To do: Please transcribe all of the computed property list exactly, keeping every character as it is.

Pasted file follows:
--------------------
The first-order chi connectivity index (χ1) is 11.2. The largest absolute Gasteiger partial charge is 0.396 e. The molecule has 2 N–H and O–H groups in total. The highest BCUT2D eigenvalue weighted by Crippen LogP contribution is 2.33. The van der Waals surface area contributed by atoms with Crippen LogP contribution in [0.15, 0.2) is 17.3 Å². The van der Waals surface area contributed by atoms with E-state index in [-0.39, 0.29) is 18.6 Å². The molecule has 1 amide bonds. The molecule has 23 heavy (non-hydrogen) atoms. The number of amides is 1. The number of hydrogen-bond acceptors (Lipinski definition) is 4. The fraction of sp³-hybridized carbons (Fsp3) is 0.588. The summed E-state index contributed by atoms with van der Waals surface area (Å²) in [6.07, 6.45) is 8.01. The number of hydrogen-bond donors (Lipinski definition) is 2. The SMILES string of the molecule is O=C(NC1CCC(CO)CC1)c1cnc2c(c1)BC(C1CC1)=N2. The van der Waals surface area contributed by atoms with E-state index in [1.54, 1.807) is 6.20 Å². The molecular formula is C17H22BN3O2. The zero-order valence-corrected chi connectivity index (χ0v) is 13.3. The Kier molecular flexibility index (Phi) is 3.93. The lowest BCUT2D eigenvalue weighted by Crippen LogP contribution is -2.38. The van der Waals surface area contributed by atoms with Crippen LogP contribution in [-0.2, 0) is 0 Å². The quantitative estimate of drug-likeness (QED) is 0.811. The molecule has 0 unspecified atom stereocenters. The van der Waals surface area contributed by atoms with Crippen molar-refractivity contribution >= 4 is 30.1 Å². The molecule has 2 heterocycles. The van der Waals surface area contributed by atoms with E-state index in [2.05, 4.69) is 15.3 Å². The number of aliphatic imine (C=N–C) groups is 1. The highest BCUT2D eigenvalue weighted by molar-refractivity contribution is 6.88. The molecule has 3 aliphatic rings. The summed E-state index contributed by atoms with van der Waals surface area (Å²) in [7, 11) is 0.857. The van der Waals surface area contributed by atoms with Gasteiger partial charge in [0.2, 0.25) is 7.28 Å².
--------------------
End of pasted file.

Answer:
The first-order chi connectivity index (χ1) is 11.2. The largest absolute Gasteiger partial charge is 0.396 e. The molecule has 2 N–H and O–H groups in total. The highest BCUT2D eigenvalue weighted by Crippen LogP contribution is 2.33. The van der Waals surface area contributed by atoms with Crippen LogP contribution in [0.15, 0.2) is 17.3 Å². The van der Waals surface area contributed by atoms with E-state index in [-0.39, 0.29) is 18.6 Å². The molecule has 1 amide bonds. The molecule has 23 heavy (non-hydrogen) atoms. The number of amides is 1. The number of hydrogen-bond acceptors (Lipinski definition) is 4. The fraction of sp³-hybridized carbons (Fsp3) is 0.588. The summed E-state index contributed by atoms with van der Waals surface area (Å²) in [6.07, 6.45) is 8.01. The number of hydrogen-bond donors (Lipinski definition) is 2. The SMILES string of the molecule is O=C(NC1CCC(CO)CC1)c1cnc2c(c1)BC(C1CC1)=N2. The van der Waals surface area contributed by atoms with E-state index in [1.54, 1.807) is 6.20 Å². The molecular formula is C17H22BN3O2. The zero-order valence-corrected chi connectivity index (χ0v) is 13.3. The Kier molecular flexibility index (Phi) is 3.93. The lowest BCUT2D eigenvalue weighted by Crippen LogP contribution is -2.38. The van der Waals surface area contributed by atoms with Crippen LogP contribution in [-0.2, 0) is 0 Å². The quantitative estimate of drug-likeness (QED) is 0.811. The molecule has 0 unspecified atom stereocenters. The van der Waals surface area contributed by atoms with Crippen molar-refractivity contribution >= 4 is 30.1 Å². The molecule has 2 heterocycles. The van der Waals surface area contributed by atoms with E-state index in [2.05, 4.69) is 15.3 Å². The number of aliphatic imine (C=N–C) groups is 1. The highest BCUT2D eigenvalue weighted by molar-refractivity contribution is 6.88. The molecule has 3 aliphatic rings. The summed E-state index contributed by atoms with van der Waals surface area (Å²) in [7, 11) is 0.857. The van der Waals surface area contributed by atoms with Gasteiger partial charge in [0.2, 0.25) is 7.28 Å².